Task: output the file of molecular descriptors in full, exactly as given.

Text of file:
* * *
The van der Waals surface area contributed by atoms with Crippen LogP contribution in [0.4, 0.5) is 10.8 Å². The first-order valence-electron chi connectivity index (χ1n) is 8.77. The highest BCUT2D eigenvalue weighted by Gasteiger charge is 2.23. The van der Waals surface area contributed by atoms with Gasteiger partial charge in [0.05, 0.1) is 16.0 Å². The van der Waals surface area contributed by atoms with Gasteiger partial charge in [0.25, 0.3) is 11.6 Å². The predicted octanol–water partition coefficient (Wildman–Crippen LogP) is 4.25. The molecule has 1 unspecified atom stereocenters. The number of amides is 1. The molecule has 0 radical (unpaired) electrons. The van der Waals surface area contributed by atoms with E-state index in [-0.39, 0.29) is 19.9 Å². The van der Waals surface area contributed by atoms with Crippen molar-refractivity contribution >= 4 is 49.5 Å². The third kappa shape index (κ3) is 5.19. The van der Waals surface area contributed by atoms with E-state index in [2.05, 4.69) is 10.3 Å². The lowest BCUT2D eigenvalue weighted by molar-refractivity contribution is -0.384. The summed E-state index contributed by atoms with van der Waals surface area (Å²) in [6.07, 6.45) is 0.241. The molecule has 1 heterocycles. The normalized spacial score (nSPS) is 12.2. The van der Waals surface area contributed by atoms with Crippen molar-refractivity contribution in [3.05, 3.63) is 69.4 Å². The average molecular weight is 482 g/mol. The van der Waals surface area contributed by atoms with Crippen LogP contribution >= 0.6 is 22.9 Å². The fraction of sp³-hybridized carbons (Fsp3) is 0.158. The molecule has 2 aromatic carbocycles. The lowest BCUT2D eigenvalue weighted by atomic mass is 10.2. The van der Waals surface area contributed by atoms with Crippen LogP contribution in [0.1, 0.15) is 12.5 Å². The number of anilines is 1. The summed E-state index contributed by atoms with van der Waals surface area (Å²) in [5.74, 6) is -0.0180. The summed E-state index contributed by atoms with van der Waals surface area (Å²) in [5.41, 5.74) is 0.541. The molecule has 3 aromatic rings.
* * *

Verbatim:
The van der Waals surface area contributed by atoms with Crippen LogP contribution in [0.4, 0.5) is 10.8 Å². The first-order valence-electron chi connectivity index (χ1n) is 8.77. The highest BCUT2D eigenvalue weighted by Gasteiger charge is 2.23. The van der Waals surface area contributed by atoms with Gasteiger partial charge in [0.05, 0.1) is 16.0 Å². The van der Waals surface area contributed by atoms with Gasteiger partial charge in [0.25, 0.3) is 11.6 Å². The predicted octanol–water partition coefficient (Wildman–Crippen LogP) is 4.25. The molecule has 1 unspecified atom stereocenters. The number of amides is 1. The molecule has 0 radical (unpaired) electrons. The van der Waals surface area contributed by atoms with E-state index in [-0.39, 0.29) is 19.9 Å². The van der Waals surface area contributed by atoms with Crippen molar-refractivity contribution >= 4 is 49.5 Å². The third kappa shape index (κ3) is 5.19. The van der Waals surface area contributed by atoms with E-state index in [2.05, 4.69) is 10.3 Å². The lowest BCUT2D eigenvalue weighted by molar-refractivity contribution is -0.384. The summed E-state index contributed by atoms with van der Waals surface area (Å²) in [6.07, 6.45) is 0.241. The molecule has 1 heterocycles. The normalized spacial score (nSPS) is 12.2. The van der Waals surface area contributed by atoms with Crippen molar-refractivity contribution in [3.05, 3.63) is 69.4 Å². The average molecular weight is 482 g/mol. The van der Waals surface area contributed by atoms with Crippen LogP contribution >= 0.6 is 22.9 Å². The fraction of sp³-hybridized carbons (Fsp3) is 0.158. The molecule has 2 aromatic carbocycles. The lowest BCUT2D eigenvalue weighted by atomic mass is 10.2. The van der Waals surface area contributed by atoms with Crippen LogP contribution in [0.1, 0.15) is 12.5 Å². The number of anilines is 1. The summed E-state index contributed by atoms with van der Waals surface area (Å²) in [5.74, 6) is -0.0180. The summed E-state index contributed by atoms with van der Waals surface area (Å²) in [5.41, 5.74) is 0.541. The molecule has 3 aromatic rings.